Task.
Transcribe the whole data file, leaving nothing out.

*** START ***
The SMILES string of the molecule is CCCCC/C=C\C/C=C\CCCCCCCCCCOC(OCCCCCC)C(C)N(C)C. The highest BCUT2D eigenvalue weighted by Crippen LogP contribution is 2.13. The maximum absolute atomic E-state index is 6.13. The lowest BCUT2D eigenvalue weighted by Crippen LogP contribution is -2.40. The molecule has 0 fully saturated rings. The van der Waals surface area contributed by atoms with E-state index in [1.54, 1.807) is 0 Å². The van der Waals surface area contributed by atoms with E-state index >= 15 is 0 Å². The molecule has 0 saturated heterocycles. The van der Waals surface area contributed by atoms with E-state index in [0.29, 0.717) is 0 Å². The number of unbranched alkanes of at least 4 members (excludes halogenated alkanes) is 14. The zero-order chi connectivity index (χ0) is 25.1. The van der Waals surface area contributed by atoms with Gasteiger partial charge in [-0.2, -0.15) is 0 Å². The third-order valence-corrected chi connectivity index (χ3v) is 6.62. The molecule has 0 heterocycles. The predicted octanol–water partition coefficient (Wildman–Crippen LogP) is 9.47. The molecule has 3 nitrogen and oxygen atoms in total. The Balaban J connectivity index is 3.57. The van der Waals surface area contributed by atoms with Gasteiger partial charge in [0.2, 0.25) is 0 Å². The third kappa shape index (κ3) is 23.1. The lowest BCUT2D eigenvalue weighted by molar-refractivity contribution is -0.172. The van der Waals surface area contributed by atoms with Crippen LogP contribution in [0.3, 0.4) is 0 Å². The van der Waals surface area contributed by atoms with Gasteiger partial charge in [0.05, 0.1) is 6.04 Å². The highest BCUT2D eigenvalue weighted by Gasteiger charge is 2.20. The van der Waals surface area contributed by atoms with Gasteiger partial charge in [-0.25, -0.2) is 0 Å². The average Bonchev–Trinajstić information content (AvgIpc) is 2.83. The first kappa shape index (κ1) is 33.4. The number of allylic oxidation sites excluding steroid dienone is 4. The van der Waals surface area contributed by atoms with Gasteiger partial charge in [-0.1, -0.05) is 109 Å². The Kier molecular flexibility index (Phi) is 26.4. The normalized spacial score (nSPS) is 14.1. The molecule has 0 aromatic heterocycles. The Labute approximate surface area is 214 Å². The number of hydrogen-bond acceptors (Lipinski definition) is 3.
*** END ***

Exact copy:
The SMILES string of the molecule is CCCCC/C=C\C/C=C\CCCCCCCCCCOC(OCCCCCC)C(C)N(C)C. The highest BCUT2D eigenvalue weighted by Crippen LogP contribution is 2.13. The maximum absolute atomic E-state index is 6.13. The lowest BCUT2D eigenvalue weighted by Crippen LogP contribution is -2.40. The molecule has 0 fully saturated rings. The van der Waals surface area contributed by atoms with E-state index in [1.54, 1.807) is 0 Å². The van der Waals surface area contributed by atoms with E-state index >= 15 is 0 Å². The molecule has 0 saturated heterocycles. The van der Waals surface area contributed by atoms with E-state index in [0.29, 0.717) is 0 Å². The number of unbranched alkanes of at least 4 members (excludes halogenated alkanes) is 14. The zero-order chi connectivity index (χ0) is 25.1. The van der Waals surface area contributed by atoms with Gasteiger partial charge in [-0.2, -0.15) is 0 Å². The third-order valence-corrected chi connectivity index (χ3v) is 6.62. The molecule has 0 heterocycles. The predicted octanol–water partition coefficient (Wildman–Crippen LogP) is 9.47. The molecule has 3 nitrogen and oxygen atoms in total. The Balaban J connectivity index is 3.57. The van der Waals surface area contributed by atoms with Gasteiger partial charge in [0.2, 0.25) is 0 Å². The third kappa shape index (κ3) is 23.1. The lowest BCUT2D eigenvalue weighted by molar-refractivity contribution is -0.172. The van der Waals surface area contributed by atoms with Crippen LogP contribution in [0.3, 0.4) is 0 Å². The van der Waals surface area contributed by atoms with Gasteiger partial charge in [0.05, 0.1) is 6.04 Å². The highest BCUT2D eigenvalue weighted by Gasteiger charge is 2.20. The van der Waals surface area contributed by atoms with Gasteiger partial charge in [-0.25, -0.2) is 0 Å². The average Bonchev–Trinajstić information content (AvgIpc) is 2.83. The first kappa shape index (κ1) is 33.4. The number of allylic oxidation sites excluding steroid dienone is 4. The van der Waals surface area contributed by atoms with Gasteiger partial charge in [-0.1, -0.05) is 109 Å². The Kier molecular flexibility index (Phi) is 26.4. The normalized spacial score (nSPS) is 14.1. The molecule has 0 aromatic heterocycles. The Labute approximate surface area is 214 Å². The number of hydrogen-bond acceptors (Lipinski definition) is 3.